An exclusive jurisdiction clause (EJC) is a term in a contract limiting the resolution of disputes under that contract to one agreed jurisdiction or forum. It was unclear whether an EJC could be invoked to challenge debt in bankruptcy proceedings. It is well established that a good faith debt dispute based on substantial grounds is sufficient to defeat a petition for bankruptcy or liquidation. Recently, the Court of Appeal clarified the position on whether an ECJ was a good faith debt dispute on substantial grounds in the landmark decision of Guy Kwok-Hung Lam vs. Tor Asia Credit Master Fund LP CACV 393/2021  HKCA 1297.
A loan agreement (OK), entered into between a secured creditor (petitioner) and the debtor (appellant), contained an ECJ that each party would submit to the exclusive jurisdiction of the courts of New York “for the purposes of all legal proceedings arising out of or relating to this Agreement of loan.” Based on an alleged event of default, the creditor issued a legal demand for the remaining sum. The creditor then filed for bankruptcy against the debtor in Hong Kong after the legal demand remained without answer.
The debtor disputed the petition debt on five grounds. In particular, there was no event of default existing under the agreement as a result of the creditor’s waiver of such default or on the basis of estoppel against the creditor, and the petition debt was subject to a CJE. At trial, Linda Chan J agreed with the petitioner that “there is an established understanding of the law that an EJC does not prevent a petition for liquidation or bankruptcy from being brought in an appropriate jurisdiction.” The general principle that so long as there is a bona fide dispute based on serious grounds regarding the debt, a creditor has the power to initiate insolvency proceedings was cited. The existence of a CJE was interpreted as a simple factor to be taken into account.
On appeal, the Court of Appeal was asked to determine whether the motion should have been dismissed or stayed. The appellant argued that Linda Chan J should have dismissed the motion by applying Harris J’s approach in Pacific Southwest Bauxite (HK) Ltd.  HKFI 426 (Lasmos approach). The Lasmos approach provides that a liquidation petition must generally be dismissed if three conditions are met: (1) the company disputes the alleged debt; (2) the contract giving rise to the alleged debt contains an arbitration clause which covers any dispute relating to the debt; and (3) the company takes the steps required under the arbitration clause to begin the dispute resolution process provided for in the contract. However, the petitioner argued that the Lasmos approach was only applicable under arbitration clauses, unlike an ECJ. Therefore, the creditor argued that it was a “well-established interpretation of the law” that the question for the court remained whether the debt was bona fide contested on serious grounds.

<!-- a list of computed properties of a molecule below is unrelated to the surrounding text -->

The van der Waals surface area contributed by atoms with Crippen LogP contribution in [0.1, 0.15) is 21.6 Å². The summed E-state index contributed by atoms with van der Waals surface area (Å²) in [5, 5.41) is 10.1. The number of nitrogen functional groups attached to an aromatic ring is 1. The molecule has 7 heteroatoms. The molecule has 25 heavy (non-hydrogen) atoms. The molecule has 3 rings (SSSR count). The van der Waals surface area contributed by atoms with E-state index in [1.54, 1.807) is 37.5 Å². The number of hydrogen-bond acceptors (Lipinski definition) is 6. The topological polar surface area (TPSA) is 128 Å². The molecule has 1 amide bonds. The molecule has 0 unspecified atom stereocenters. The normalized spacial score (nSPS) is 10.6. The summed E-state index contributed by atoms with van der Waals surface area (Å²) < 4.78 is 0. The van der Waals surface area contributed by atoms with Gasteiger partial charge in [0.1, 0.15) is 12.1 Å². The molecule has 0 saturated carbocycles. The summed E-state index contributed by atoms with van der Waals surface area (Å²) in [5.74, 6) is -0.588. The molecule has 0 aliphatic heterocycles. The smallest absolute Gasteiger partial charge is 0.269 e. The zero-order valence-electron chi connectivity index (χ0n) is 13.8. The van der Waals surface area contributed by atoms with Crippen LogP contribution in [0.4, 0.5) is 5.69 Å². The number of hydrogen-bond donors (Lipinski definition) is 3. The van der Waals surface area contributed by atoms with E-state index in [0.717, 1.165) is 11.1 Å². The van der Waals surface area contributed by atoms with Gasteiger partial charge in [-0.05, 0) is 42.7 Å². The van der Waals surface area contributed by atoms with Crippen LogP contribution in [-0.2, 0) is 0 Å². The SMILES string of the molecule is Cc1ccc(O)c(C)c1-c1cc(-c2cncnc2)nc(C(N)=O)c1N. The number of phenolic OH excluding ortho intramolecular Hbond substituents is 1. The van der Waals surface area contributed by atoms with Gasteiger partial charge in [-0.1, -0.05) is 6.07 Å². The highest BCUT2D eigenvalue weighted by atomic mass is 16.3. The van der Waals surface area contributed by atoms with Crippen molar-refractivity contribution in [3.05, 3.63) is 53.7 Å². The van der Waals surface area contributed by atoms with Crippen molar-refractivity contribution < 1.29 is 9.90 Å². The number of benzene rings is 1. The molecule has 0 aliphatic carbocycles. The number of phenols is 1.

The appellant was successful in his appeal. Judge G Lam reviewed cases from several common law jurisdictions and identified the following considerations in his judgment: (1) the ECJ-based approach to a stay of common actions; (2) the effect of arbitration clauses on liquidation petitions; (3) whether the EJC was engaged; (4) whether the common stock approach should be applied in insolvency proceedings; (5) if there is a dispute to be resolved within the agreed framework; (6) whether the Lasmos approach would interfere with the creditor’s legal right to file for bankruptcy or liquidation due to insolvency; and (7) the effect of ECJs on insolvency proceedings.
With respect to question (1), the Court of Appeal confirmed that a stay of proceedings would only be refused if the debtor had no arguable defence. This defeats the merits of the creditor’s case – even if the creditor were highly likely to succeed, the merits of the creditor’s case should be neither relevant nor significant in determining the proper forum. The mere fact that a case would be stronger in a certain jurisdiction would be an absurd reason, encouraging forum shopping. The terms of the agreement must be respected and the choice of forum by the parties in their jurisdiction agreements must be respected.